Knowledge CentreTechnical ProjectsMicro-Utility Devices in Public Rights-of-Way: Considerations for Road Authorities

Micro-Utility Devices in Public Rights-of-Way: Considerations for Road Authorities


Micro-utility devices (MUDs; also called surface robots, sidewalk robots, or public-area mobile robots) are small, automated or remotely operated motorized vehicles owned by private companies, governments (e.g. municipalities) or individuals. They are used in areas where they may encounter members of the public such as on roads, sidewalks and pathways, and on private property including institutional campuses. Their possible use cases include goods delivery, infrastructure maintenance (e.g. snow removal), personal assistance, and scanning or surveillance.

Possible benefits of MUDs include operating cost savings, increased service levels, and reduced environmental impacts. Possible risks and challenges of MUDs include impacts on pedestrian and road user safety, possible obstructions of rights-of-way, and the need for legal/regulatory frameworks and public acceptance.

MUDs are an emerging technology and Canadian governments are generally unprepared for their deployment. Road authorities lack an effective framework of best practices, guidelines and regulations to help them address MUDs, and could be unaware of the potential benefits that may be foregone by simply prohibiting MUDs.


This project will help Canadian road authorities understand the risks and benefits of MUDs, and facilitate their safe use where desired. Its scope is limited to MUDs operating in public rights-of-way where they may interact with unprotected or uninformed individuals. It will:

  • Provide an overview of MUD technologies including their state of readiness (e.g. performance in cold climates and snowy conditions), digital infrastructure needs, and commercialization timeline.
  • Describe the most likely public and private MUD use cases over the medium term (e.g. 10 to 15 years) in Canada, and for each use case identify possible scales of deployment, the nature of supportive services (e.g. data, traffic management) or infrastructure required for demonstration and operation, possible benefits, and possible risks (e.g. pedestrian and cyclist safety, equity, workforce development, public acceptance).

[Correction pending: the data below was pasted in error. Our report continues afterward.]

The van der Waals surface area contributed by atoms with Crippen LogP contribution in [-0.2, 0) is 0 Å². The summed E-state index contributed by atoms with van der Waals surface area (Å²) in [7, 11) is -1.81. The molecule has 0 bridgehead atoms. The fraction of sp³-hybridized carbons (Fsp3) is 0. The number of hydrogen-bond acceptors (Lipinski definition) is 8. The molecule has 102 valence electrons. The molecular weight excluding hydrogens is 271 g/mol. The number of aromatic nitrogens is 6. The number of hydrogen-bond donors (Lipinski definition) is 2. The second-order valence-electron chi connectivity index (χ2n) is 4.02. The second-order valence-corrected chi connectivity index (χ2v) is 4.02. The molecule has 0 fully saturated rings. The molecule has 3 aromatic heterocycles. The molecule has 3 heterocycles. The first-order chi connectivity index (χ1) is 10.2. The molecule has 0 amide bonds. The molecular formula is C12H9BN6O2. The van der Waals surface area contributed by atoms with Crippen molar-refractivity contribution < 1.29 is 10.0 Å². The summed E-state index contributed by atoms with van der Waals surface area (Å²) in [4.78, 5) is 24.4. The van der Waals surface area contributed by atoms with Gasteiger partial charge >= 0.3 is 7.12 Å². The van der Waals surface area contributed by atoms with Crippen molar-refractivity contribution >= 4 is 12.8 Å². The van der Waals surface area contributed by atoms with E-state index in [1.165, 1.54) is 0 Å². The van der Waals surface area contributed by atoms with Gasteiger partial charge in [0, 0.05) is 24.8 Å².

• Summarize international MUD trial findings and existing or planned MUD guidance and standards.
  • Summarize the interests and concerns of Canadian road authorities and stakeholders, the roles and responsibilities of federal, provincial and municipal orders of government, and the applicable Canadian laws, by-laws, regulations and policies.
  • Identify considerations around MUD verification/certification (e.g. relating to safety standards, insurance and licensing requirements, vehicle identification, data reporting/trip logging) and MUD safety regulation and enforcement (e.g. mechanisms, challenges and resource requirements).
  • Identify gaps in knowledge or understanding that could be addressed through additional research and testing, guidance for MUD trials that focus on road user safety, privacy and security, and other recommended actions to develop needed guidance, tools and resources.

Ultimately, the project will help Canadian road authorities develop policies and regulations in advance of a broad commercial rollout of MUDs, and thus support the goal of integrating MUDs devices safely into urban, rural and northern environments.

Focus Area:Technology

Project Summary

In Development
Last Updated:
July, 2024
Responsible Council / Committee:
Technology Council / Connected & Automated Vehicles Integrated Committee
Expected Duration:
18 months
Total Funding Estimate:
Staff Contact:Geoff Noxon